“The exciting thing about this study is not just what we found, but what we can do,” says Ariel Bazzini, PhD, an assistant investigator at the Stowers Institute and co-leader of the study. “We still don’t understand how genes jumpstart the earliest stages of development. Now we can find out by targeting their RNA messages, one by one.”
“We are also very excited about the low cost of the technique,” Bazzini says. “Any lab working with zebrafish or other animal embryos could use this method. Indeed, we have already distributed the reagents and protocol to several labs around the world.”
Before development even begins, egg must first meet sperm. The resulting embryo carries half the genes from the mother and half from the father. In addition to its genome, the embryo has components such as RNA and proteins provided by the mother.
“That maternal contribution is a mystery that many of us want to solve,” says Bazzini. However, attempts to systematically target RNA in zebrafish, the model organism of choice for many developmental biologists, have been unsuccessful. The aptly-named RNA interference method, which has been a mainstay in studies of gene function, does not work in zebrafish, or other fish or frogs. Other methods using synthetics strips of genetic code known as morpholinos or antisense oligonucleotides have sometimes been associated with toxicity and off-target effects.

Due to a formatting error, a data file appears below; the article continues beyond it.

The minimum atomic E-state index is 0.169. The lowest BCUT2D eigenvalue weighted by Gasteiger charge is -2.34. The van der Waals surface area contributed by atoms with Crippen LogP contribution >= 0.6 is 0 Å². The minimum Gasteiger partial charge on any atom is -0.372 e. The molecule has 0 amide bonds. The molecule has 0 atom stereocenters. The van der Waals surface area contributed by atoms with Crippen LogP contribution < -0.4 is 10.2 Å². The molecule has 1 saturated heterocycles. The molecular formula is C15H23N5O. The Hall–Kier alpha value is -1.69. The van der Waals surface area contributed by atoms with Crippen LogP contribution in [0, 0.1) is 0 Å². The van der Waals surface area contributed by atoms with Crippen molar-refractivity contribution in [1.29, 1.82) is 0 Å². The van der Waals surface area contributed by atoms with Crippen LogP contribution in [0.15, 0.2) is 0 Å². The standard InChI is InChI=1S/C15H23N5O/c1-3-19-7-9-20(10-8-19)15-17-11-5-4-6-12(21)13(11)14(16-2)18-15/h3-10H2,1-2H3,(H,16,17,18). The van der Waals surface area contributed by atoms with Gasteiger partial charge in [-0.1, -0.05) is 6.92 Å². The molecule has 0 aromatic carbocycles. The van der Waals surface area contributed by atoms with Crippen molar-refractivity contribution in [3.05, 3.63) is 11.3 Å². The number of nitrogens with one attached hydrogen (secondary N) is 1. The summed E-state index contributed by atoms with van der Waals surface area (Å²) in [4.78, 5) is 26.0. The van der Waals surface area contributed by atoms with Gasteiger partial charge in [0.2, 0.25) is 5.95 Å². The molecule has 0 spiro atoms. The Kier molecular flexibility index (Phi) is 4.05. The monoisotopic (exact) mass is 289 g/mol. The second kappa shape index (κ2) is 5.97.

So when Bazzini and his collaborator and friend Miguel A. Moreno-Mateos, PhD, a professor at Pablo de Olavide University, noticed reports that CRISPR technology had been employed to degrade RNA in yeast, plants, and mammalian cells, they were eager to give it a try. Moreno-Mateos was a postdoc in Antonio Giraldez’s lab at Yale University at the same time as Bazzini, and is considered an expert on the optimization of CRISPR-Cas technology in vivo.
The CRISPR-Cas13 system depends on two ingredients — a short RNA sequence known as a “guide” RNA, and an enzyme called Cas13 (part of the Cas, or CRISPR-associated, family of proteins) that cuts any RNA messages in the cell that could line up and bind to that guide sequence. The researchers tested four different Cas13 proteins that had been successfully used in previous studies. They found that the Cas13 proteins were either inefficient or toxic to the developing zebrafish, except for one protein, called RfxCas13d.